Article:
Hector nods, and comes in Lady T-. I go across the room to greet her, make my curtesy, and convey her into the most comfortable chair.
I know, says she, this is not your afternoon for being at home to callers, but I took the chance that you might not have gone out.
O, says I, there has been such a frenzie of matters lately that I took the opportunity to be idle for a little.
She glances at the book that lyes upon the table beside me, and seeing that 'tis An essay on the natural history of Guiana, says sure she did not expect to find me recreating myself with such a volume.
O, says I, the Marquess of O- has quite the finest collection of works upon the southern Americas and the West Indies (I do not say that I read in hopes of finding somewhat towards a horrid tale or Gothick novel) and has very kindly give me the run of his library.
Comes Celeste with the best tea in the best tea-set, and some exceeding elegant biscuits.
I go pour out as Lady T- says that of course, she hearkens not to those who describe Lady B- as a pretty feather-wit, but did not expect to find me in such deep studies.
I stick out my foot and look at my ankle and say, sure my stockings are still not blue, but I endeavour improve my mind.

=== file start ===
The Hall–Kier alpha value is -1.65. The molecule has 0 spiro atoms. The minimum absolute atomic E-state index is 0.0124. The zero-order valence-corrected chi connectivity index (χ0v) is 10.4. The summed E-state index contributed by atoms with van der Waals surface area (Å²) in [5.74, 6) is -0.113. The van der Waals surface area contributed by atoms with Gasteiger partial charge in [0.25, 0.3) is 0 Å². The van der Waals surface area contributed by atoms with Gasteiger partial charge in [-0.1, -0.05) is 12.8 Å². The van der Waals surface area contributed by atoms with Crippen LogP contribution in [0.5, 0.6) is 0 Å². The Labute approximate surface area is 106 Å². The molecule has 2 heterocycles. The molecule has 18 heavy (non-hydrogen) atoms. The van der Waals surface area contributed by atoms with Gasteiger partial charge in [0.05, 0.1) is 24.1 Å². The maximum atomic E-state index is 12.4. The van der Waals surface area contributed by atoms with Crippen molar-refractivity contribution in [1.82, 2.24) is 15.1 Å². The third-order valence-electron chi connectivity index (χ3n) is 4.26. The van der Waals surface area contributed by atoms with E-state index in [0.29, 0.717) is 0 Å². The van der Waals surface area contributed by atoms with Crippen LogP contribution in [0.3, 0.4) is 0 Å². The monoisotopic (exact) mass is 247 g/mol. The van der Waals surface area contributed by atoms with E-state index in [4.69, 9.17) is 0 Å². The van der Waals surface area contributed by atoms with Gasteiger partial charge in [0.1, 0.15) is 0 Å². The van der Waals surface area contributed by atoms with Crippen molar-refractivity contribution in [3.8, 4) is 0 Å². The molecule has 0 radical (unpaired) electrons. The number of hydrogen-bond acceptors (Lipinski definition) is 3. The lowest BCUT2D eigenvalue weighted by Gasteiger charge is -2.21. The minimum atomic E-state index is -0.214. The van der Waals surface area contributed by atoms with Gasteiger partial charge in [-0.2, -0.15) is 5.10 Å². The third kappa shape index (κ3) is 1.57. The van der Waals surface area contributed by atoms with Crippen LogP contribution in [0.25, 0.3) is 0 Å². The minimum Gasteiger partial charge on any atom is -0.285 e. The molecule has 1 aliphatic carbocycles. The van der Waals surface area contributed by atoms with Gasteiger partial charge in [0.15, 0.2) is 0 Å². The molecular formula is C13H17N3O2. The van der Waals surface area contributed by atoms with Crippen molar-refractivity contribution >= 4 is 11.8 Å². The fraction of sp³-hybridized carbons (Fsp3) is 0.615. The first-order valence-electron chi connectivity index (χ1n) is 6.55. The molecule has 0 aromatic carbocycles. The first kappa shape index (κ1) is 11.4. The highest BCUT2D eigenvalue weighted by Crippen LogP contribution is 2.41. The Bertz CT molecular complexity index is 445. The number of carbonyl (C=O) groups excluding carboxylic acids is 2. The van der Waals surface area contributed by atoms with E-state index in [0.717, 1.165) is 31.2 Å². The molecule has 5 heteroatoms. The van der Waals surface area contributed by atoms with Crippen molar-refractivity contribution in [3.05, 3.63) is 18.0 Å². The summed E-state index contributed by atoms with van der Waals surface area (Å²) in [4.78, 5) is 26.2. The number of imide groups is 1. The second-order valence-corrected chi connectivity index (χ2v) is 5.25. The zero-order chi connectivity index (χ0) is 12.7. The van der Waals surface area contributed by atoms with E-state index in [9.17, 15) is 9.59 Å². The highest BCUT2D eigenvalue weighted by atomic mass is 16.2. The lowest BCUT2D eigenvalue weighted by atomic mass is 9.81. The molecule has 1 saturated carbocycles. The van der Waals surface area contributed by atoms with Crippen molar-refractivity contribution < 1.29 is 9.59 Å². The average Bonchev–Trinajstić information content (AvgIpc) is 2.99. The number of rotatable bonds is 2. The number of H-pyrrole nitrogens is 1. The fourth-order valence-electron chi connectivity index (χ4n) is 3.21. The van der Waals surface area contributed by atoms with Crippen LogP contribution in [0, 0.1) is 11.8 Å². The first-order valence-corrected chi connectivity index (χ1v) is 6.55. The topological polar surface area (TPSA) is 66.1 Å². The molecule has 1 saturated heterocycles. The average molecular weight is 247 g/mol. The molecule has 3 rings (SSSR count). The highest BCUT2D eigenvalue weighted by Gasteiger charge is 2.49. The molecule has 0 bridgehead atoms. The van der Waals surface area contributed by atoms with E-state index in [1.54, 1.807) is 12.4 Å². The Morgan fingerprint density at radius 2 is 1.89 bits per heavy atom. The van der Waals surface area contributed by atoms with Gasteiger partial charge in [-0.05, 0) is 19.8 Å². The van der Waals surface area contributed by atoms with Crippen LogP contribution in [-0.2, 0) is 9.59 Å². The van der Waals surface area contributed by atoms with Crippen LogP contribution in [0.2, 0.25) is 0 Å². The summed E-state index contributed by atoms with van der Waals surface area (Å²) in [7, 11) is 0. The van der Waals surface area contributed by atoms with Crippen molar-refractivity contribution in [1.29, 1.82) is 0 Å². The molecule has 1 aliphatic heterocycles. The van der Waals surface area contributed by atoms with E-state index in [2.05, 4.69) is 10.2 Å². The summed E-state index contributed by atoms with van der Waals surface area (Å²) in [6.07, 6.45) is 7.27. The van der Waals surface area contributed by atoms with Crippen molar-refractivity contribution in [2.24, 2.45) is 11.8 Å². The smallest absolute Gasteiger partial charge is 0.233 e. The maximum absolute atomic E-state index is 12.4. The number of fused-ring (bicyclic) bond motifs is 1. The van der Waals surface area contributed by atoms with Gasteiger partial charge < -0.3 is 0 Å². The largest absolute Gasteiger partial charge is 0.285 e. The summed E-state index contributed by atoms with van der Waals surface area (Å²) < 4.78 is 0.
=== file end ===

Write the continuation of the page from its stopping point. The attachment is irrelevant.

This surprizes a laugh from Lady T-.
But indeed, she says, sure I feel myself quite the lady of learning, for I have had a most exceeding civil letter from the Keeper at the British Museum thanking me for presenting a copy of my book.
I am pleas’d to hear it, says I.
And, dear Lady B-, you were of such inestimable assistance to me in bringing the matter to its conclusion I should desire to make you a little gift - she draws a package out of her reticule – I collect how very highly you prais’d this piece when examining my china collection –
'Tis the exquisite Chinese porcelain bowl, that indeed I had some covetousness in my heart concerning.
I cast down my eyes and say, sure Lady T- has never had occasion to hear of the origins of Lady B-'s collection of fine china; 'tis not an edifying tale.
Well, says Lady T- in positively robust tones, one has heard that gentleman that wisht gain favour with Madame C- C- were wont make offerings of china, and her taste in the matter was consider’d most exquisite, but sure, Lady B-, you have such excellent feeling for china, seems a great pity you should not increase your collection.